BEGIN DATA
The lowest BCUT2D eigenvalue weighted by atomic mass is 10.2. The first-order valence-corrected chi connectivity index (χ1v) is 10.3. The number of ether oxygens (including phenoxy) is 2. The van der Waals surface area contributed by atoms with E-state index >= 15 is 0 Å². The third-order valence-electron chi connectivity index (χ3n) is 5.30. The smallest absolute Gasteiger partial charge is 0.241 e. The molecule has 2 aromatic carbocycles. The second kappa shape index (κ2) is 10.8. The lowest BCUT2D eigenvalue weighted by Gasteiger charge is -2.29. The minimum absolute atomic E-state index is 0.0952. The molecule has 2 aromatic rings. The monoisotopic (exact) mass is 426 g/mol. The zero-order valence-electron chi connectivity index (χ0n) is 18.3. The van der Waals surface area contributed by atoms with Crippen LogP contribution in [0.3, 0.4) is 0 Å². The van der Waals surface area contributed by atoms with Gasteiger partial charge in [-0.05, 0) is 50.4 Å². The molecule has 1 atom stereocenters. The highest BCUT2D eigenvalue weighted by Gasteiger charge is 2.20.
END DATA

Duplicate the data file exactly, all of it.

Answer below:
The lowest BCUT2D eigenvalue weighted by atomic mass is 10.2. The first-order valence-corrected chi connectivity index (χ1v) is 10.3. The number of ether oxygens (including phenoxy) is 2. The van der Waals surface area contributed by atoms with E-state index >= 15 is 0 Å². The third-order valence-electron chi connectivity index (χ3n) is 5.30. The smallest absolute Gasteiger partial charge is 0.241 e. The molecule has 2 aromatic carbocycles. The second kappa shape index (κ2) is 10.8. The lowest BCUT2D eigenvalue weighted by Gasteiger charge is -2.29. The minimum absolute atomic E-state index is 0.0952. The molecule has 2 aromatic rings. The monoisotopic (exact) mass is 426 g/mol. The zero-order valence-electron chi connectivity index (χ0n) is 18.3. The van der Waals surface area contributed by atoms with Crippen LogP contribution in [0.3, 0.4) is 0 Å². The van der Waals surface area contributed by atoms with Gasteiger partial charge in [-0.05, 0) is 50.4 Å². The molecule has 1 atom stereocenters. The highest BCUT2D eigenvalue weighted by Gasteiger charge is 2.20.